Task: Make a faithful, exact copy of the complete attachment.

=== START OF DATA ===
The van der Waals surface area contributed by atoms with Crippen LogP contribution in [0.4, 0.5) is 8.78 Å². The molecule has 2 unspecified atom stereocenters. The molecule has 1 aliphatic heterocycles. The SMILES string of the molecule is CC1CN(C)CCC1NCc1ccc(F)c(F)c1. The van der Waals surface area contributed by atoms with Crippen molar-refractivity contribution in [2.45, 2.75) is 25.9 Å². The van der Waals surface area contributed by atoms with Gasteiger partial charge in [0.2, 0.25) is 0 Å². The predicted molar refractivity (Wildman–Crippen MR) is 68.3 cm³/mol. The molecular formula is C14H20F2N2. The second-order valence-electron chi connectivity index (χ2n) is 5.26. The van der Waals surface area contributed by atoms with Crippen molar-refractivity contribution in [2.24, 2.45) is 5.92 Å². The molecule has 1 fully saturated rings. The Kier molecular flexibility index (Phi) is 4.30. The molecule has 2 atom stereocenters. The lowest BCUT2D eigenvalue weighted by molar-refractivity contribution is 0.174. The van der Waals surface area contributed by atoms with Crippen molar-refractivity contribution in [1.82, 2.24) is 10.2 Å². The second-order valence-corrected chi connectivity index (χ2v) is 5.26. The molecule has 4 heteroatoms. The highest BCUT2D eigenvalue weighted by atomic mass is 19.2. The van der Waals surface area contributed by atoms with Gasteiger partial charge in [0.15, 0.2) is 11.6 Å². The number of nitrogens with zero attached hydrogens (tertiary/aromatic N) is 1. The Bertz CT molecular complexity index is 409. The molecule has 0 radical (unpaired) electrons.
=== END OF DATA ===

The van der Waals surface area contributed by atoms with Crippen LogP contribution in [0.4, 0.5) is 8.78 Å². The molecule has 2 unspecified atom stereocenters. The molecule has 1 aliphatic heterocycles. The SMILES string of the molecule is CC1CN(C)CCC1NCc1ccc(F)c(F)c1. The van der Waals surface area contributed by atoms with Crippen molar-refractivity contribution in [2.45, 2.75) is 25.9 Å². The van der Waals surface area contributed by atoms with Gasteiger partial charge in [0.2, 0.25) is 0 Å². The predicted molar refractivity (Wildman–Crippen MR) is 68.3 cm³/mol. The molecular formula is C14H20F2N2. The second-order valence-electron chi connectivity index (χ2n) is 5.26. The van der Waals surface area contributed by atoms with Crippen molar-refractivity contribution in [2.24, 2.45) is 5.92 Å². The molecule has 1 fully saturated rings. The Kier molecular flexibility index (Phi) is 4.30. The molecule has 2 atom stereocenters. The lowest BCUT2D eigenvalue weighted by molar-refractivity contribution is 0.174. The van der Waals surface area contributed by atoms with Crippen molar-refractivity contribution in [1.82, 2.24) is 10.2 Å². The second-order valence-corrected chi connectivity index (χ2v) is 5.26. The molecule has 4 heteroatoms. The highest BCUT2D eigenvalue weighted by atomic mass is 19.2. The van der Waals surface area contributed by atoms with Gasteiger partial charge in [0.15, 0.2) is 11.6 Å². The number of nitrogens with zero attached hydrogens (tertiary/aromatic N) is 1. The Bertz CT molecular complexity index is 409. The molecule has 0 radical (unpaired) electrons.